Millions of women have volunteered to serve this great nation, and countless have been recognized for their accomplishments and bravery. Here are just a few of the badass women you should definitely know about.
Sergeant Leigh Ann Hester’s unit was conducting route clearance near Baghdad when her unit came under fire. She maneuvered to an advantageous position, then led an assault that led directly to the death of nearly 30 enemy combatants, and capture of several others. She was credited with exposing herself to enemy fire to kill at least three enemy combatants at close range. She would be awarded the Silver Star for her bravery and resolve.
During the same engagement, Specialist Ashley Pullen’s heroism would be recognized with her being awarded the Bronze Star with Valor distinguishing device. During the ambush, she maneuvered her vehicle so the turret gunner could effectively engage the enemy. Then she ran through withering enemy fire to reach a group of wounded Soldiers that were 300ft away. She provided first aid to several Soldiers, and shielded one with her body, protecting him from a blast. Pullen then helped coordinate transport of wounded soldiers to a hasty landing zone for evacuation. She was credited with saving multiple lives.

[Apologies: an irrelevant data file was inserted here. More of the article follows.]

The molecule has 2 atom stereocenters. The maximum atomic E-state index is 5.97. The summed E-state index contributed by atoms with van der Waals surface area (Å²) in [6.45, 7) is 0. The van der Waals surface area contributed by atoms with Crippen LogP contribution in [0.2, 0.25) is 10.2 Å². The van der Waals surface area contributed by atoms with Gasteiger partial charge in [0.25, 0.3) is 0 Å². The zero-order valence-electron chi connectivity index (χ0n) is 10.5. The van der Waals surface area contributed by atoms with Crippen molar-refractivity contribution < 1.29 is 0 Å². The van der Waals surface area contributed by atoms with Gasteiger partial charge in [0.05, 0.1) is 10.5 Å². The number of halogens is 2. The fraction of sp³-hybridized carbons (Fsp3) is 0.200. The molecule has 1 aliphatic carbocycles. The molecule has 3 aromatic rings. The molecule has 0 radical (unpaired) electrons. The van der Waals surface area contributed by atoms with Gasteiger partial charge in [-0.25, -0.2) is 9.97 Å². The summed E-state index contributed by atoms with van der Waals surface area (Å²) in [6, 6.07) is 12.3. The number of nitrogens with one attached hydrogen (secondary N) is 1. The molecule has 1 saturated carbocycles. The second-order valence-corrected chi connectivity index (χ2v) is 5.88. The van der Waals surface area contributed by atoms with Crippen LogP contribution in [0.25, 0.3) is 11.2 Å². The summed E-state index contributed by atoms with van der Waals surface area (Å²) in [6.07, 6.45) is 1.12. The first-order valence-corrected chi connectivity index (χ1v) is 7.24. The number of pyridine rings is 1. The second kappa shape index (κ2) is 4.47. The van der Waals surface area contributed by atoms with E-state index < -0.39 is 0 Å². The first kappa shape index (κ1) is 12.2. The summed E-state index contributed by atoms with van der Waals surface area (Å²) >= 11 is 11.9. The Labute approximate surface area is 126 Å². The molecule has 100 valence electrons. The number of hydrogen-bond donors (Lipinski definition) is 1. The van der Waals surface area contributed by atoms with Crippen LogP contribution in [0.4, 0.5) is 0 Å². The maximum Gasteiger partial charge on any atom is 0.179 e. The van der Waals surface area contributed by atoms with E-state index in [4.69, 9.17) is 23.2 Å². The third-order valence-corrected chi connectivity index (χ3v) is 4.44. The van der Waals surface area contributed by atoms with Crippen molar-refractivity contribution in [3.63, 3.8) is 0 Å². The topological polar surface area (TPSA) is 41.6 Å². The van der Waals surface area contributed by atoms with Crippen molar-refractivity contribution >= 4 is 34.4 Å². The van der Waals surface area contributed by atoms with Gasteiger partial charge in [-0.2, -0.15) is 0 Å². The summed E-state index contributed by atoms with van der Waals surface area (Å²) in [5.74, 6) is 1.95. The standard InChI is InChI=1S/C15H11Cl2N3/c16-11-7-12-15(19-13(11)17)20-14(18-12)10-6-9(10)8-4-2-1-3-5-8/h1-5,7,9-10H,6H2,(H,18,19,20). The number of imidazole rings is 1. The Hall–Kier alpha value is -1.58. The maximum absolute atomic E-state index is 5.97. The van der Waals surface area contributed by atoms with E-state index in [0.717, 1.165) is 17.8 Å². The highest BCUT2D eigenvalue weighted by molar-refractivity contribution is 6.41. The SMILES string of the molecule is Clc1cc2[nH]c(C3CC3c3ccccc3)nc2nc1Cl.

Colonel Kim “Killer Chick” Campbell, had spent the day laying mass amounts of hate and discontent in support of ground units outside of Baghdad, when her A-10 Warthog was struck by enemy fire. Realizing her hydraulics systems were impaired, Campbell had to use manual reversion, essentially a system of cranks and cables, to make the arduous flight back to base. Despite having hundreds of holes in the stabilizer, fuselage and tail section, Campbell safely landed the badly damaged plane. The next day she was back in the sky conducting combat operations.
Colonel Ruby Bradley was serving as a surgery nurse in the Philippines when she was taken prisoner just 3 weeks after the attack on Pearl Harbor. During the 37 months Bradley spent in captivity, she assisted in 230 major operations and the delivery of 13 babies. When the camp was liberated, Bradley weighed only 84lbs. She would go on to also serve in the Korean War, earning 34 awards during her 30 year career, including two Legion of Merit medals, and two Bronze Stars.
Lt. Colonel Lisa Jaster already had an impressive career by the time she was 36. She had been deployed to Iraq and Afghanistan, earning a combat action badge. However, when Jaster learned women were being admitted to Ranger School, she jumped at the chance. 6 months later, Jaster graduated the course, earning the coveted Ranger Tab at age 37, and becoming the first female Army Reserve officer to become Ranger qualified. This being even more impressive considering the average trainee age is 23.
Captain Katie Hernandez, an EOD officer, is much as a badass as you’d think she is and then some. She recently shattered the world record for the fastest woman to run a mile in a bomb suit. She completed the feat in 10 minutes and 23 seconds while wearing a 96lbs bomb suit.
There are countless more badass women who deserve recognition. I would encourage everyone to explore more historical accounts, in such places as the Foundation for Women Warriors, to learn more about the contributions women have had to the world’s greatest military.